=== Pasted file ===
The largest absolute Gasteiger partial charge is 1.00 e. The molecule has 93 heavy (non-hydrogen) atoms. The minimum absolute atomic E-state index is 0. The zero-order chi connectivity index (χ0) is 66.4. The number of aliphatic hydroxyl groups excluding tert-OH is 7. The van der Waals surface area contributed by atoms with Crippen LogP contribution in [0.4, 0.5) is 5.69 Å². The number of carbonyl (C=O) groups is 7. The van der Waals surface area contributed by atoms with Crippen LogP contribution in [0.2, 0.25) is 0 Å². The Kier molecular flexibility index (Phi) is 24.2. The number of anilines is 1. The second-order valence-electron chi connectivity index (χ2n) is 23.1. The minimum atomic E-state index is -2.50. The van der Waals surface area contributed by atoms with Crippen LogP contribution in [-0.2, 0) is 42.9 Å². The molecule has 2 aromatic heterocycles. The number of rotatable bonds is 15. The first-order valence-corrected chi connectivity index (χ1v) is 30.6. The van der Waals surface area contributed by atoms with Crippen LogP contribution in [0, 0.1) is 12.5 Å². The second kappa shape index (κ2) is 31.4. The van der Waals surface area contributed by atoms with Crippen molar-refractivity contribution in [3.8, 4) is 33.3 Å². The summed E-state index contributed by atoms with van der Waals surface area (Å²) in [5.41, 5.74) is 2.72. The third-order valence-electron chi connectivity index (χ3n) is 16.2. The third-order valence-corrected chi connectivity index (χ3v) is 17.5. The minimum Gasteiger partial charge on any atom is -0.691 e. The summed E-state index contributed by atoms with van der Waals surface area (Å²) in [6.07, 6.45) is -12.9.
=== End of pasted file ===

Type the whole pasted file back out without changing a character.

The largest absolute Gasteiger partial charge is 1.00 e. The molecule has 93 heavy (non-hydrogen) atoms. The minimum absolute atomic E-state index is 0. The zero-order chi connectivity index (χ0) is 66.4. The number of aliphatic hydroxyl groups excluding tert-OH is 7. The van der Waals surface area contributed by atoms with Crippen LogP contribution in [0.4, 0.5) is 5.69 Å². The number of carbonyl (C=O) groups is 7. The van der Waals surface area contributed by atoms with Crippen LogP contribution in [0.2, 0.25) is 0 Å². The Kier molecular flexibility index (Phi) is 24.2. The number of anilines is 1. The second-order valence-electron chi connectivity index (χ2n) is 23.1. The minimum atomic E-state index is -2.50. The van der Waals surface area contributed by atoms with Crippen LogP contribution in [-0.2, 0) is 42.9 Å². The molecule has 2 aromatic heterocycles. The number of rotatable bonds is 15. The first-order valence-corrected chi connectivity index (χ1v) is 30.6. The van der Waals surface area contributed by atoms with Crippen LogP contribution in [0, 0.1) is 12.5 Å². The second kappa shape index (κ2) is 31.4. The van der Waals surface area contributed by atoms with Crippen molar-refractivity contribution in [3.8, 4) is 33.3 Å². The summed E-state index contributed by atoms with van der Waals surface area (Å²) in [5.41, 5.74) is 2.72. The third-order valence-electron chi connectivity index (χ3n) is 16.2. The third-order valence-corrected chi connectivity index (χ3v) is 17.5. The minimum Gasteiger partial charge on any atom is -0.691 e. The summed E-state index contributed by atoms with van der Waals surface area (Å²) in [6.07, 6.45) is -12.9.